Actually it's also already expressed in your sentences that the first symptom of the dementia due to Alzheimer's disease is cognitive impairment in the area of memory, memory consolidation and retrieval of stored information.This is the first symptom of Alzheimer's dementia that you have problems in memorizing. If you only have problems in memorizing which can not be validated by common screening test and you think “oh I'm afraid something is coming up”, this is called subjective cognitive deficit(SCD). The next stage which is called prodromal Alzheimer's dementia is mild cognitive impairment (MCI). In mild cognitive impairment, you are also able to deal with daily life activities - you can still be able to drive your car and with writing little little notices, you can manage your day. You have not such a significant impairment of your everyday life routines that it can already be called dementia.You are only allowed to diagnose dementia, if core activities of daily living are impaired. This is not the case in mild cognitive impairment, but in contrast to subjective cognitive deficits, in mild cognitive impairment, the usual screening tests like DemTect , MoCA and so on give a pathological test result so you can diagnose (MCI). So the first stage is subjective cognitive deficit, if you had all your life a good memory, you and your friends may know something is ongoing, but the usual screening test don't yet give pathological test results. Then you have enter cognitive impairment, and then you develop dementia, with early dementia, moderate dementia, and severe dementia.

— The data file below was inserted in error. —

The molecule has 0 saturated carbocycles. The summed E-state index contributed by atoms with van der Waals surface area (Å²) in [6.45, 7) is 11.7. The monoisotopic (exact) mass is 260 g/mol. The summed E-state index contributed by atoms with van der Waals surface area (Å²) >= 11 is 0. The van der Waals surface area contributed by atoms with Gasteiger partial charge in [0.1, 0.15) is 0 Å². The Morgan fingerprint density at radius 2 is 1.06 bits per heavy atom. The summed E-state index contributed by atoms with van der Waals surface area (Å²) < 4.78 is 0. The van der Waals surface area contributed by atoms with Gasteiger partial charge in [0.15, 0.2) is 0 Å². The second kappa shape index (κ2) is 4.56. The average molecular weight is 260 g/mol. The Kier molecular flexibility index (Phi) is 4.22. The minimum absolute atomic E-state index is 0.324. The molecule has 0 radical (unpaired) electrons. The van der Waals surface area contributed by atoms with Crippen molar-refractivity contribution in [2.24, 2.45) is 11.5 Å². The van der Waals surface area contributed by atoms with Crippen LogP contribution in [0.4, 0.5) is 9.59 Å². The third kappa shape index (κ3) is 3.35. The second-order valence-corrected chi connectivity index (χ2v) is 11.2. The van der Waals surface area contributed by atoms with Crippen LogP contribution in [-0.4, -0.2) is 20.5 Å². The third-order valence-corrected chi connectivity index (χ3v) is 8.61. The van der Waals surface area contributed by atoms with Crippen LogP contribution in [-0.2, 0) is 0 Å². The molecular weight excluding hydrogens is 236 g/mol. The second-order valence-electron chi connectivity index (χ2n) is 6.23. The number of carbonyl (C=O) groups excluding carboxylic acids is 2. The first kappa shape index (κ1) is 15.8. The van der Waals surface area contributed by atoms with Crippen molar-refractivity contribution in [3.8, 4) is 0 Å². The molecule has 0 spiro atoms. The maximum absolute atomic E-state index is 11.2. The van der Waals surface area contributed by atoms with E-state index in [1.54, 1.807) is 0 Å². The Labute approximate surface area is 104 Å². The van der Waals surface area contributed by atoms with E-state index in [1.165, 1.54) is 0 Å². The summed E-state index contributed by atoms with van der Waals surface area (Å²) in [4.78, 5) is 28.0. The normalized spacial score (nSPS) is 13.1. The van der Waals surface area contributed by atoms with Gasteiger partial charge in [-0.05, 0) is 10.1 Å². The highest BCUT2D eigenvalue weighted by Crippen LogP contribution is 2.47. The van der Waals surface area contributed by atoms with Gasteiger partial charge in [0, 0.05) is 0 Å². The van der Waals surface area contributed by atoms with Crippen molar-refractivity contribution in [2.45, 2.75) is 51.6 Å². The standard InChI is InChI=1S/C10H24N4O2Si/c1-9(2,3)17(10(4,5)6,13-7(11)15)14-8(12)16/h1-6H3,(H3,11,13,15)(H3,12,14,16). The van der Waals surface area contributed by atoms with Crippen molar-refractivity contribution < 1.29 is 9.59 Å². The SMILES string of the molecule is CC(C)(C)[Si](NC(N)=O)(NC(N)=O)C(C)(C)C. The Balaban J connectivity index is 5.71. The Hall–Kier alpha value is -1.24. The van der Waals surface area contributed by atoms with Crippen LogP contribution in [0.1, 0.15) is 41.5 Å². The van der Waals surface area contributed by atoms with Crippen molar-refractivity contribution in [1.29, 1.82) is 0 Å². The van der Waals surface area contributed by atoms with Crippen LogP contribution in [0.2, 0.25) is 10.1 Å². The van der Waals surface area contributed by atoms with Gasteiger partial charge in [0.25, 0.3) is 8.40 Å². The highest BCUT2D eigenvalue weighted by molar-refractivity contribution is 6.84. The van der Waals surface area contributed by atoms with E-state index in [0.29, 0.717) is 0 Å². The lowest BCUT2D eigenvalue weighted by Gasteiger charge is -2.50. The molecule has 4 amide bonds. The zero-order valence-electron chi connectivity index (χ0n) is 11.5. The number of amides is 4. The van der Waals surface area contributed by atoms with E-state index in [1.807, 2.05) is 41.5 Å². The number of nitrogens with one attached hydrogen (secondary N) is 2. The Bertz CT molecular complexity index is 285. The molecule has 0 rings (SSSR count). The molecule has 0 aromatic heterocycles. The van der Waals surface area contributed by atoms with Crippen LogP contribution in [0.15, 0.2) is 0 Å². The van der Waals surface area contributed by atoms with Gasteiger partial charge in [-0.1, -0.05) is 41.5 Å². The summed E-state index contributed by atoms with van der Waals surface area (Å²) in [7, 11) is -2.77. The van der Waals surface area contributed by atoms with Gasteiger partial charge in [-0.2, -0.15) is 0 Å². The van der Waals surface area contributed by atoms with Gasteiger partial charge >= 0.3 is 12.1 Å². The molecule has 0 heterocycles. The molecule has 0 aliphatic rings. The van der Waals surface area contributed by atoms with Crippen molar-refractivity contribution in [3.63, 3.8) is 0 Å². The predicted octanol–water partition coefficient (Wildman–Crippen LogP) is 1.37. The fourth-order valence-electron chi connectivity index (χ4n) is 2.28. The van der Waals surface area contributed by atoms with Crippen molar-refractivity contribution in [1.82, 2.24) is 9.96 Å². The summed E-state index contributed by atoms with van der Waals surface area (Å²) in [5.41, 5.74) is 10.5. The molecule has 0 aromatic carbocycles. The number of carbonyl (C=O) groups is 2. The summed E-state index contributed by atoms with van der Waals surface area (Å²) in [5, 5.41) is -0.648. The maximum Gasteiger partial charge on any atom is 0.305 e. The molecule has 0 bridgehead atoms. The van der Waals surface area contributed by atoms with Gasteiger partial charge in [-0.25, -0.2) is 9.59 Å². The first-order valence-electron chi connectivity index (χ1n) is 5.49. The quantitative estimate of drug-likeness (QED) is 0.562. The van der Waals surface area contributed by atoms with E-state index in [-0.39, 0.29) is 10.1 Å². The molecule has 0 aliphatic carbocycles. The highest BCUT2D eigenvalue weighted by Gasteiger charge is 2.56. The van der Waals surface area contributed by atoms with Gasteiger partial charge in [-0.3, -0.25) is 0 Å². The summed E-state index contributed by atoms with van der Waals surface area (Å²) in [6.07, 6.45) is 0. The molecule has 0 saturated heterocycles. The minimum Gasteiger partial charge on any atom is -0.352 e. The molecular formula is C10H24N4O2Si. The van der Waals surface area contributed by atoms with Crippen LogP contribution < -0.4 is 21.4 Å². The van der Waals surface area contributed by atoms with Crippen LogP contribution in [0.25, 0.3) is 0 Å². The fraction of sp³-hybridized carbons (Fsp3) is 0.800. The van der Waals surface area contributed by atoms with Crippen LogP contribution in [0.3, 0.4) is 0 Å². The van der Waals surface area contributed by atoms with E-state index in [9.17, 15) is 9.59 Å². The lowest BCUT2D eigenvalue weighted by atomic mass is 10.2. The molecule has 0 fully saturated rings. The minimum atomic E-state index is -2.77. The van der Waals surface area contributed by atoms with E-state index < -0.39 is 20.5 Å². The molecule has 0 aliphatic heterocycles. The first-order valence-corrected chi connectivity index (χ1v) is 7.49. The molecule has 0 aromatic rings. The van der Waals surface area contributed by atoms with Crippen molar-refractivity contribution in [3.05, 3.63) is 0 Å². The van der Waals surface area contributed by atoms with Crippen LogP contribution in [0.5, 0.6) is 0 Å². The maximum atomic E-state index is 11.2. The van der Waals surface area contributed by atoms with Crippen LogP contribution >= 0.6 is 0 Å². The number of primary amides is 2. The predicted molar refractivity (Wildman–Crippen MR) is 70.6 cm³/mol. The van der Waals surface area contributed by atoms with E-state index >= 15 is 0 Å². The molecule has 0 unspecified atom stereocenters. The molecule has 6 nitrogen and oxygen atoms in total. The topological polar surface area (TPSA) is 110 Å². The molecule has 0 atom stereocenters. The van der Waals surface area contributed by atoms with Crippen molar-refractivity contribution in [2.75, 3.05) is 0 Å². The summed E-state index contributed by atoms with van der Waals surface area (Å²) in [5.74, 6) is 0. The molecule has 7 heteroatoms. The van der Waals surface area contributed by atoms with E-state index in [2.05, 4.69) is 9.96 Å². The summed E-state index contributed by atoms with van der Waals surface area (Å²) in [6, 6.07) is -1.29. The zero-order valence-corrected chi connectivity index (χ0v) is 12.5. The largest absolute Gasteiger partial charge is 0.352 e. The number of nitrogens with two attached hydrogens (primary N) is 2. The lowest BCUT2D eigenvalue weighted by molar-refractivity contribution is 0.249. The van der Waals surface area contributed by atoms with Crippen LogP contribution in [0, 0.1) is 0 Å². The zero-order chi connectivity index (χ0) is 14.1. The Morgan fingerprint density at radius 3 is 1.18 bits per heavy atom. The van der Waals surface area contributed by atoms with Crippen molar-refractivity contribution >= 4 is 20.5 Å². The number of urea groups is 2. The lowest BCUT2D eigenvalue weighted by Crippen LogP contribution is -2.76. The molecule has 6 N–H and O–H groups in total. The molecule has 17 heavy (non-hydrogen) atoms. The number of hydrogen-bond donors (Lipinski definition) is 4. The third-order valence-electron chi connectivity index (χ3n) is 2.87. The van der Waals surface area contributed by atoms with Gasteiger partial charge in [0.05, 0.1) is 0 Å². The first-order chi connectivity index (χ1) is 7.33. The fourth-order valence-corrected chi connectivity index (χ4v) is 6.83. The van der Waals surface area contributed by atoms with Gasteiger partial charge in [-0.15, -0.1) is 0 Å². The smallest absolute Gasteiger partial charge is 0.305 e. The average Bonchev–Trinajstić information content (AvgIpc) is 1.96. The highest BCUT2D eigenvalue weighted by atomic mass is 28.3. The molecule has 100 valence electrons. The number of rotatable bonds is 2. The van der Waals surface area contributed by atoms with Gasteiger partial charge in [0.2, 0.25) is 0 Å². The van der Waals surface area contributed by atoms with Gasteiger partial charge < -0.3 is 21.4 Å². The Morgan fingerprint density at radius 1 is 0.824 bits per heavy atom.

Now you have to know when it comes to the second part of your question that you may have mild cognitive impairment or subjective cognitive deficits, if you for example have depression in the elderly, which can be late onset depression -and due to depression, you have also neurotransmitter imbalance which affects cognition and you can have more or less the same memory deficits as in AD. You cannot differentiate this really precisely - you need biomarkers. The biomarkers available are Amyloid PET and biomarkers in cerebrospinal l fluid and most recently - we work in this field the blood biomarkers which will enter routine diagnostics, I would predict latest within two years. - then it will be available as part of routine diagnostics. For example, if this memory deficits are due to depression, or stress, prolonged stress, or whatever, then the biomarkers are not changed. Thus, the biomarkers (CSF, blood) will tell you, also the imaging biomarkers, that is PET biomarkers; but magnetic resonance tomography is not helpful because brain atrophy may come later, so only when you do have already dementia:there's a large variability regarding the prevalence of the brain to develop atrophy. Thus you may have a person with early Alzheimer’s dementia with completely normal MRI scan. Even some neuroradiologists don't know this, they think “oh the MRI scan is completely normal, it cannot be Alzheimer’s dementia”. This is completely wrong. 20% of the patients with early Alzheimer’s dementia have a completely normal MRI scan, but they will not have a completely normal CSF pattern of those molecular dementia biomarkers, they are much more reliable -or the Amyloid PET, where you can really image those plaques of aggregated peptides with isotope labeled compounds which are injected into the blood. They pass the blood brain barrier, and then you can imagine these toxic plaques – Aβ-plaques. Thus we have those biomarkers in cerebrospinal fluid, moreover(amyloid) positron emission tomography called Amyloid-PET, and now there's Tau-PET available. You can image tau protein, within the neurofibrillary tangles, that is aggregated tau. With Amyloid-PET you can image aggregated amyloid peptides. But PET s is really expensive, one scan costs more or less 2,000 euros. However, the blood assay may cost, only 60-70 euros. Thus it will be possible to do this (the diagnostics) by blood tests and this would be also really important for China because you can screen millions of people who are at risk and who may say “oh I think my memory has a problem and this the case all the day, all weeks, all months, but I am not depressed, so I think this is a problem”. Our blood tests already at this early preclinical stage clearly tell, if this is due to emerging Alzheimer's dementia or not. This gives a chance to develop the most efficient preventive strategies worldwide. Now the development of this blood biomarker guided preclinical diagnostics is also very important to speed up the development of novel preventive therapies because now you can do cost effective head-to-head clinical trials worldwide to identify the most efficient combination therapies to prevent Alzheimer’s dementia, to have a very efficient disease modification.